“We cannot let them use what happened on Jan. 6 to define us, who we are and what we stand for. We get to define ourselves by how we respond to the attack of Jan. 6,” Castro said.

He argued that senators must convict Trump to show adversaries and allies that Trump’s actions do not represent the United States.

“The world is watching and wondering whether we are who we say we are,” Castro said.

Prosecutors: Trump has no First Amendment defense

The House managers spent part of Thursday pushing back on the arguments they expect Trump’s defense team to make in the next two days of arguments, namely that Trump is protected by the First Amendment right to political speech.

Raskin said that the defense team plans to paint a picture of Trump’s actions contrary to the facts, and that the president cannot use the First Amendment as an “excuse” for the deadly riot at the Capitol that day given his incitement of the crowd and his relentlessly false allegations about the election.

“Trump is not even close to the proverbial citizen who falsely shouts ‘fire’ in a crowded theater. He is like the now-proverbial municipal fire chief who incites a mob to go set the theater on fire, and not only refuses to put out the fire, but encourages the mob to keep going as the place spreads,” Raskin said. “We would hold that fire chief accountable. We would forbid him from that job ever again. And that’s exactly what must happen here.”

Trump lawyer Bruce Castor told the Senate on Tuesday that while his client denounced the violence at the Capitol by a pro-Trump mob as “repugnant in every sense of the word,” he also said Trump’s words are protected speech that should not be blamed for the actions of the rioters.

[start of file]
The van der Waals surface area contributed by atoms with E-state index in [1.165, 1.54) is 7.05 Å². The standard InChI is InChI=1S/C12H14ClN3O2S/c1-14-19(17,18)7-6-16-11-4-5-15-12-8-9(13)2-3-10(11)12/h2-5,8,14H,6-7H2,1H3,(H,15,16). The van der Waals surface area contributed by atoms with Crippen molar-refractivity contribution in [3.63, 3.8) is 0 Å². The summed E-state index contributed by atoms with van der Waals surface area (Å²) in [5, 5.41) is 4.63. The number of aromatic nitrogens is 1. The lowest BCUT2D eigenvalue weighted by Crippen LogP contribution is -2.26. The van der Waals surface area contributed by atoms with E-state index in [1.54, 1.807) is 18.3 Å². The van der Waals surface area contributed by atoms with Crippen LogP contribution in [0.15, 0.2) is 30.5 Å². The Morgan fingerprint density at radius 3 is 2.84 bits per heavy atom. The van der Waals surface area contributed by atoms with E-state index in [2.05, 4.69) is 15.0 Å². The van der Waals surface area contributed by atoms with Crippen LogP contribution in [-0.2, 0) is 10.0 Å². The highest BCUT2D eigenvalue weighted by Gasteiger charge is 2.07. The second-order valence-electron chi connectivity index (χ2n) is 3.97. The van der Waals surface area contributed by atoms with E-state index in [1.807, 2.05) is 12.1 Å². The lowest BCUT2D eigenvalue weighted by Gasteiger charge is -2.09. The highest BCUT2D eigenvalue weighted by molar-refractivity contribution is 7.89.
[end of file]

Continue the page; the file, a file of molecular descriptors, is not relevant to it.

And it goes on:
“To hear his lawyers tell it, he was just some guy at a rally expressing unpopular opinions,” Neguse told the senators Thursday at the impeachment trial. “They would have you believe that this whole impeachment is because he said things that one may disagree with. Really?”

Defense lawyer says House presentation is ‘offensive’

Trump’s defense team led by Bruce Castor Jr. and David Schoen will have up to 16 hours over the next two days to make their own arguments. In an interview with Fox News on Thursday, Schoen said that the House managers’ arguments were “offensive” and called the presentation “an entertainment package.”

Schoen insisted Trump does not want to be associated with the Capitol breach on Jan. 6 and that senators will get “a much better picture of what’s going on here” when their team presents, starting Friday.

More:Trump is unhappy with his legal team, allies say, but confident he’ll be acquitted

After Wednesday’s presentation, Castor also said the videos shown that depicted how close rioters were to were powerful, but he hadn’t heard the violence connected to Trump.

“We know a mob breached the Capitol and wreaked havoc in the building,” Castor said. “I’m waiting for them to connect that up to President Trump, and so far that hasn’t happened.”

What comes next?

The House managers wrapped up their case on Thursday, having used only about 10 of their allotted 16 hours for argument. On Friday at noon ET, Trump’s legal team will begin their presentation, which could last up to eight hours with an additional eight hours on Saturday.

After both sides have concluded, senators then will have the opportunity to ask both sides questions.

Following the question-and-answer session, either side could request to call witnesses, which could extend the trial. If no witnesses are called, the trial could conclude early next week after closing arguments from both sides and a vote to convict or acquit.

Two-thirds of the Senate, or 67 senators, must agree that Trump is guilty of incitement in order to secure a conviction. Though some Republican senators have indicated they’re open to conviction, most have indicated they do not support the trial.

In a vote on Tuesday on whether the trial itself was constitutional since Trump is not currently in office, 44 Republican senators voted that the trial should not continue, and just six voted that it is constitutional.

Contributing: Christal Hayes, Nicholas Wu, Bart Jansen, Ledyard King, Savannah Behrmann, Maureen Groppe